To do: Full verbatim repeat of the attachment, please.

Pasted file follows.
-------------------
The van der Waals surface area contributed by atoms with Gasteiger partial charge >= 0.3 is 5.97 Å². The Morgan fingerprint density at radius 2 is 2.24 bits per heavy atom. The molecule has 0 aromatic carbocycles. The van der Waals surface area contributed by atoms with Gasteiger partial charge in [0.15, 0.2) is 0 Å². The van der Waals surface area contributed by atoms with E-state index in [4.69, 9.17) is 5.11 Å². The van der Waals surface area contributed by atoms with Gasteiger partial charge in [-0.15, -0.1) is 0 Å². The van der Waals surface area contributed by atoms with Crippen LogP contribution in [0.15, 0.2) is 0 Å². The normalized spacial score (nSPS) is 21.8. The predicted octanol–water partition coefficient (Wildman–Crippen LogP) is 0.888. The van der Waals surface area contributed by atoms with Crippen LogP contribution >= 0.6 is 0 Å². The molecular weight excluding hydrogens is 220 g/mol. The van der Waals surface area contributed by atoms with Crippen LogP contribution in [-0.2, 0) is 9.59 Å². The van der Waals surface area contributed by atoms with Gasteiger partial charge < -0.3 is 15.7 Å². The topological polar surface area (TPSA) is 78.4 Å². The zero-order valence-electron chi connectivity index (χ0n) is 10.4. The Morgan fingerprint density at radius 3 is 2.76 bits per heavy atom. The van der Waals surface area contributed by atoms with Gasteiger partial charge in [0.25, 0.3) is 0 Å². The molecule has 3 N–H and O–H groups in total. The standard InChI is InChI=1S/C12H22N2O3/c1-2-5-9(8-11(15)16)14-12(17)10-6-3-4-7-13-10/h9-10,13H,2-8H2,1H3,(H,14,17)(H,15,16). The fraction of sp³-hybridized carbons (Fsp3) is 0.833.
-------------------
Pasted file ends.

The van der Waals surface area contributed by atoms with Gasteiger partial charge >= 0.3 is 5.97 Å². The Morgan fingerprint density at radius 2 is 2.24 bits per heavy atom. The molecule has 0 aromatic carbocycles. The van der Waals surface area contributed by atoms with Gasteiger partial charge in [0.15, 0.2) is 0 Å². The van der Waals surface area contributed by atoms with E-state index in [4.69, 9.17) is 5.11 Å². The van der Waals surface area contributed by atoms with Gasteiger partial charge in [-0.15, -0.1) is 0 Å². The van der Waals surface area contributed by atoms with Crippen LogP contribution in [0.15, 0.2) is 0 Å². The normalized spacial score (nSPS) is 21.8. The predicted octanol–water partition coefficient (Wildman–Crippen LogP) is 0.888. The van der Waals surface area contributed by atoms with Crippen LogP contribution >= 0.6 is 0 Å². The molecular weight excluding hydrogens is 220 g/mol. The van der Waals surface area contributed by atoms with Crippen LogP contribution in [-0.2, 0) is 9.59 Å². The van der Waals surface area contributed by atoms with Gasteiger partial charge < -0.3 is 15.7 Å². The topological polar surface area (TPSA) is 78.4 Å². The zero-order valence-electron chi connectivity index (χ0n) is 10.4. The Morgan fingerprint density at radius 3 is 2.76 bits per heavy atom. The van der Waals surface area contributed by atoms with Gasteiger partial charge in [0.25, 0.3) is 0 Å². The molecule has 3 N–H and O–H groups in total. The standard InChI is InChI=1S/C12H22N2O3/c1-2-5-9(8-11(15)16)14-12(17)10-6-3-4-7-13-10/h9-10,13H,2-8H2,1H3,(H,14,17)(H,15,16). The fraction of sp³-hybridized carbons (Fsp3) is 0.833.